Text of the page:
Mexico seems defeated in the fight for the recovery of pre-Columbian art. The Government of the North American country has lost a new battle for the sale in France of a collection with pieces from the Mayan, Olmec, Aztec, Zapotec and Teotihuacan cultures. The Sotheby's house He has auctioned 44 objects on Wednesday night, only 60% of the collection that was offered in Paris. Enough to intensify the open diplomatic gap between the two countries from the dispute to allow the commercialization of pre-Hispanic objects. The Mexican Secretary of Culture, Alejandra Frausto, has described French legislation as "very hostile" to the recovery of cultural heritage and has insisted on the need to convey to the international community the message that "the value of the assets that are expropriated , it is not economic, but cultural. "
An Olmec spoon sold at $ 8,400, a Mayan vessel of 110,000 and a stone mask of Teotihuacan culture at 153,000, were some of the pieces auctioned. The catalog it contained from statues to a funeral urn. "This large set of pre-Columbian art is a testament to the refined taste of a French collector whose life was defined by the aesthetics and integrity of art," said Sotheby's, who declined to spread the name of the former owner.
The collection was composed of 74 objects mostly from the Mexican cultural heritage, according to the authorities of this country. Some had been placed under suspicion. Of the 57 pieces that Mexico has claimed as its own, 35 have been designated as authentically pre-Hispanic. 22 were rated as newly manufactured imitations. Despite that, the sale has left a collection of 1.9 million dollars. "This collection embodies the beauty and soul of these great civilizations," the British house promoted.
The inaction of the French authorities before the commercialization of these objects generates little sympathy in the Mexican Government. "The Mexican Embassy in France and the Ministry of Foreign Affairs disapprove the auction of pre-Hispanic art pieces organized by Sotheby’s in Paris," the Foreign Ministry said Wednesday in a statement. The Ministry of Foreign Affairs made the formal request to the British company not to auction the pieces, but the response was negative.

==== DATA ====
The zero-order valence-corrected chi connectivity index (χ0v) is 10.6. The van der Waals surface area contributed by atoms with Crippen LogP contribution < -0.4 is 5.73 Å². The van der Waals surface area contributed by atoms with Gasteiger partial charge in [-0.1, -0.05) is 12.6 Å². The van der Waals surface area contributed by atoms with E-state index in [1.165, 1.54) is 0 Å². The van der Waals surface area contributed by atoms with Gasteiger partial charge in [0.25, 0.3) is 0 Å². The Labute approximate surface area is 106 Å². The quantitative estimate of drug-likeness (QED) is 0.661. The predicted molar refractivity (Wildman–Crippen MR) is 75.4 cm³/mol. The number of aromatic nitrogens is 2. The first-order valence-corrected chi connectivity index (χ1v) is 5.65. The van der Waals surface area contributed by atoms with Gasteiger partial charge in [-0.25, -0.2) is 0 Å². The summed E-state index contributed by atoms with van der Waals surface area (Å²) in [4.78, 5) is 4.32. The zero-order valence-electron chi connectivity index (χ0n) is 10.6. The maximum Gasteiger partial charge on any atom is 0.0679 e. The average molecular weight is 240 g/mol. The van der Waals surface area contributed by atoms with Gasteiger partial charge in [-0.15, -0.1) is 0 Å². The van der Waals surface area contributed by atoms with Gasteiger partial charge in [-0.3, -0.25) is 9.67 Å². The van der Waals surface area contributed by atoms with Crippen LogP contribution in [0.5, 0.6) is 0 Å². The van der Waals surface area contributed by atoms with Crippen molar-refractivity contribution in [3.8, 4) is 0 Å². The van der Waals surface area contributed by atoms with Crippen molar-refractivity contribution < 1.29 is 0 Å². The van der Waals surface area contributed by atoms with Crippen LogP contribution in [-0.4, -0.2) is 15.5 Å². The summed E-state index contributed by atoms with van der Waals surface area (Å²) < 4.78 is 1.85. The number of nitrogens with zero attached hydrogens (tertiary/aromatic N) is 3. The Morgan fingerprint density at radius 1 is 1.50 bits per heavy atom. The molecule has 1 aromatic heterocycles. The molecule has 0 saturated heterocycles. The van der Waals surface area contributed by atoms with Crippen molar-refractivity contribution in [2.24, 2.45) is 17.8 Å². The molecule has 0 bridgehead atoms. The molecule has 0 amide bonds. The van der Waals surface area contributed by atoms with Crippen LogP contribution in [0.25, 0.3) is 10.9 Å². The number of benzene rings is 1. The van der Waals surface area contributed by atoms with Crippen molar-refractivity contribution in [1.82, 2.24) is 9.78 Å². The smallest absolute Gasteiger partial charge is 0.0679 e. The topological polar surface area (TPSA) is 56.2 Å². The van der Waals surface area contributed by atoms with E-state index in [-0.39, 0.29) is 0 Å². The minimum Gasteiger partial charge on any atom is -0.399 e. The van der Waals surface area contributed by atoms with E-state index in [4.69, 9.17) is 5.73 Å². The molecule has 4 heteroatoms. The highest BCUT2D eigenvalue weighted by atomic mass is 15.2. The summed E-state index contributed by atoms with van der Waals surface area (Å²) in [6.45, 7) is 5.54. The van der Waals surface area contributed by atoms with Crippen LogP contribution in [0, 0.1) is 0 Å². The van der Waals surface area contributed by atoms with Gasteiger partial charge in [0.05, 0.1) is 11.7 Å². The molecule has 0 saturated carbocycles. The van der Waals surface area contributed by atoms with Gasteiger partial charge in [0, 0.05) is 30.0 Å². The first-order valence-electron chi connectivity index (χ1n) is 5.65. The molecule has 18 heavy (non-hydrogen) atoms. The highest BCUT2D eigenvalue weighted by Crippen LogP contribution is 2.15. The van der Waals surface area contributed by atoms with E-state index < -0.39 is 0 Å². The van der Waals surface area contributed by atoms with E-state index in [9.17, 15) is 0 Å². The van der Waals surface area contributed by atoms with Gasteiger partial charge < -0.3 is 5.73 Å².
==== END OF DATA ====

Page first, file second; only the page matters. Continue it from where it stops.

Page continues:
"Those cultures are not dead, their heirs are alive," Frausto claimed Wednesday. Simultaneously to the auction, the Secretary of Culture was appearing in the Senate about the advances in her area since the arrival of Andrés Manuel López Obrador to the government. One of the points to discuss in the Congress was what the Executive has called “fighting the traffic of historical heritage.” “There are 85 pieces in process of repatriation. We recognize the close collaboration of the United States, Italy and Germany, which are consistent with this policy, but unfortunately not everything is so, "said the official before announcing what was happening in Paris." It is one of the things that hurt us most "he insisted.
Mexican authorities still report the injuries left by a similar episode last September in which they could not stop the auction, also in France, of 120 pre-Columbian pieces. Just as they did on that occasion, the National Institute of Anthropology and History raised the matter and filed complaints with the French Ministry of Justice. In neither case did Mexico receive a response.
The possibility of Mexico to recover the heritage that is abroad is shipwrecked due to the lack of agreements that facilitate the transfer of goods between different countries. A limitation that reduces the number of achievements of the Mexican Government. "Necessary move forward for the ratification of international conventions that strengthen the mechanisms to demand the recovery of the pieces, "said Frausto.